Angola: New lives with new legs
Luanda. For Virginia Maria and Francisco it is too late, they have already experienced the devastating effects of anti-personnel mines. However, many organizations - including the Angolan Red Cross with the support of the ICRC - are involved in mine awareness activities in Angola, trying to teach people about the dangers of mines and helping communities to prevent accidents.
Seven people are walking slowly, step by step, around a small outdoor obstacle course at Neves Bendinha. You can see the concentration on their faces. It is hard work to get used to a new leg, made not of flesh and bone, but of metal and polypropylene. Two women are taking a rest after a tiresome training session, leaning on the bars used for hand-support.
– I was in the field, looking for firewood with some friends. I was walking first. Suddenly there was an explosion, and I and my friend who was just behind me got hurt, explains 32 year old Virginia Maria Lundo. The blast of the mine burnt large parts of her face, and severely damaged her leg and her hand. At the hospital she had to amputate the leg and two fingers. Her friend was lucky, and received only minor injuries.
Virginia Maria is one of thousands of people who have been maimed or killed by the mines and the unexploded ordnance which litter Angola as a result of the 27 year long war. A couple of years after her own accident, her brother lost his leg while cultivating the fields.
Several years after the two incidents, Virginia Maria and her brother have now been able to come to Neves Bendinha orthopaedic centre in Angola's capital Luanda. Here they are fitted with artificial legs and taught how to walk with their new limbs. Neves Bendinha is one of three ICRC-supported orthopaedic centres in Angola, providing free-of-charge prostheses, crutches and other orthopaedic appliances to both civilian and military amputees. At the centre in Luanda, approximately 100 people are fitted with artificial legs every month. Some of the patients were injured years ago, others more recently.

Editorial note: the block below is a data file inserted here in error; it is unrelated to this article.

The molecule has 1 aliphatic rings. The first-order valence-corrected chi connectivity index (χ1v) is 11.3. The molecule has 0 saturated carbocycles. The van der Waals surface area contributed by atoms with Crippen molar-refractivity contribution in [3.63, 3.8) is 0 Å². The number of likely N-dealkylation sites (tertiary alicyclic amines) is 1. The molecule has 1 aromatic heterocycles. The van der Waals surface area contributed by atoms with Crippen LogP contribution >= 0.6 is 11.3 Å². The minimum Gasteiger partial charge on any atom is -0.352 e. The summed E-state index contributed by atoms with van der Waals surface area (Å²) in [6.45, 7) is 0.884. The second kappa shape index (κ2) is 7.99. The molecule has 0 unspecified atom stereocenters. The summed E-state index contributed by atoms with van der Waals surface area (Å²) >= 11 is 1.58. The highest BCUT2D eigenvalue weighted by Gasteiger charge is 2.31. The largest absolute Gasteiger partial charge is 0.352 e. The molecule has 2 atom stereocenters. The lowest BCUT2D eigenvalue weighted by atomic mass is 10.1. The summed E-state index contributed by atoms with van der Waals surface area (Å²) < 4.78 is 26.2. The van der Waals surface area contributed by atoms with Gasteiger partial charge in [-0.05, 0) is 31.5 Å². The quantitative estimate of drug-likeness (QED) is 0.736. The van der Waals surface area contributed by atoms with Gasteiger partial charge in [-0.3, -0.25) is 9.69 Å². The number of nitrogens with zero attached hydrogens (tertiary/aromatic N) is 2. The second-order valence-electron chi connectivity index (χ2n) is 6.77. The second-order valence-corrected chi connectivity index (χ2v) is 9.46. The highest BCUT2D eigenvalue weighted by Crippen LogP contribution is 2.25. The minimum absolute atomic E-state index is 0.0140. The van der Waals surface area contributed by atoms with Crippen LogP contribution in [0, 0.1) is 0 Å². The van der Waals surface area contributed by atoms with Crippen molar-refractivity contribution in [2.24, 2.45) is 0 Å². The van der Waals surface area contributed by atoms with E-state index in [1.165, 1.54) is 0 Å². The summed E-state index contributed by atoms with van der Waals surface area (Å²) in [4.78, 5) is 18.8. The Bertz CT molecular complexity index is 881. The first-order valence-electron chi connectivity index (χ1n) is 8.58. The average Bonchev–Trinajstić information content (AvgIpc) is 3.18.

Peace, but problem persists
In April this year a cease fire agreement was signed in Angola. In July the government ratified the Ottawa Treaty, which bans all use of anti-personnel mines. Nevertheless, unknown numbers of mines are still contaminating the roads, the fields, and areas used for wood collection and other essential household activities around the country. According to the UN, at least seven of the country's 18 provinces, accounting for around 40 percent of the countryside, are heavily mined.
– So far in 2002, mine victims represented approximately 80 percent of the total number of patients fitted with artificial limbs in the three orthopaedic centres assisted by the ICRC, says Max Deneu, Head of the ICRC Orthopaedic Project in Angola. – Since the recent cease fire agreement and the opening up of previously inaccessible areas, new mine casualties are adding to the already high number of amputees. In front of such a high demand for orthopaedic treatment, ICRC continues to emphasise the importance of sustainability of a quality service delivery under the management of the Ministry of Health.